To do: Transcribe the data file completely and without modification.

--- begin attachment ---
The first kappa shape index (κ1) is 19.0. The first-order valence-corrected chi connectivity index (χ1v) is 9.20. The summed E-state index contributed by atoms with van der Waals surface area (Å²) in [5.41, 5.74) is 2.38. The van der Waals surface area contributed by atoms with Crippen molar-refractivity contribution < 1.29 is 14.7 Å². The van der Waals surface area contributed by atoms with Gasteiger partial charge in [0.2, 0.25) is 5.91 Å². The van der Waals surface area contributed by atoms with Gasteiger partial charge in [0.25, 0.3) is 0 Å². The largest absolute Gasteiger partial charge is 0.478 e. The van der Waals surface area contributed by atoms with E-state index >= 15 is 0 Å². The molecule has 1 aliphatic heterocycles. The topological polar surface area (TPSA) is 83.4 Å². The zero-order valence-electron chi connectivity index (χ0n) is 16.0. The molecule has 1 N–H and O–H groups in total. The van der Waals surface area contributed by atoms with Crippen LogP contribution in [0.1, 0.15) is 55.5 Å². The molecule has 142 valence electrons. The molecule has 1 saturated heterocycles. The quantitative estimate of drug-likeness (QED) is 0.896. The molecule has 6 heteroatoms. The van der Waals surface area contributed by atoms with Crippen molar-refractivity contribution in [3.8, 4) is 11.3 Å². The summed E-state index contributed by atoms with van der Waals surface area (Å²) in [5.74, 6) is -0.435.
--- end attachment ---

The first kappa shape index (κ1) is 19.0. The first-order valence-corrected chi connectivity index (χ1v) is 9.20. The summed E-state index contributed by atoms with van der Waals surface area (Å²) in [5.41, 5.74) is 2.38. The van der Waals surface area contributed by atoms with Crippen molar-refractivity contribution < 1.29 is 14.7 Å². The van der Waals surface area contributed by atoms with Gasteiger partial charge in [0.2, 0.25) is 5.91 Å². The van der Waals surface area contributed by atoms with Gasteiger partial charge in [0.25, 0.3) is 0 Å². The largest absolute Gasteiger partial charge is 0.478 e. The van der Waals surface area contributed by atoms with E-state index >= 15 is 0 Å². The molecule has 1 aliphatic heterocycles. The topological polar surface area (TPSA) is 83.4 Å². The zero-order valence-electron chi connectivity index (χ0n) is 16.0. The molecule has 1 N–H and O–H groups in total. The van der Waals surface area contributed by atoms with Crippen LogP contribution in [0.1, 0.15) is 55.5 Å². The molecule has 142 valence electrons. The molecule has 1 saturated heterocycles. The quantitative estimate of drug-likeness (QED) is 0.896. The molecule has 6 heteroatoms. The van der Waals surface area contributed by atoms with Crippen molar-refractivity contribution in [3.8, 4) is 11.3 Å². The summed E-state index contributed by atoms with van der Waals surface area (Å²) in [5.74, 6) is -0.435.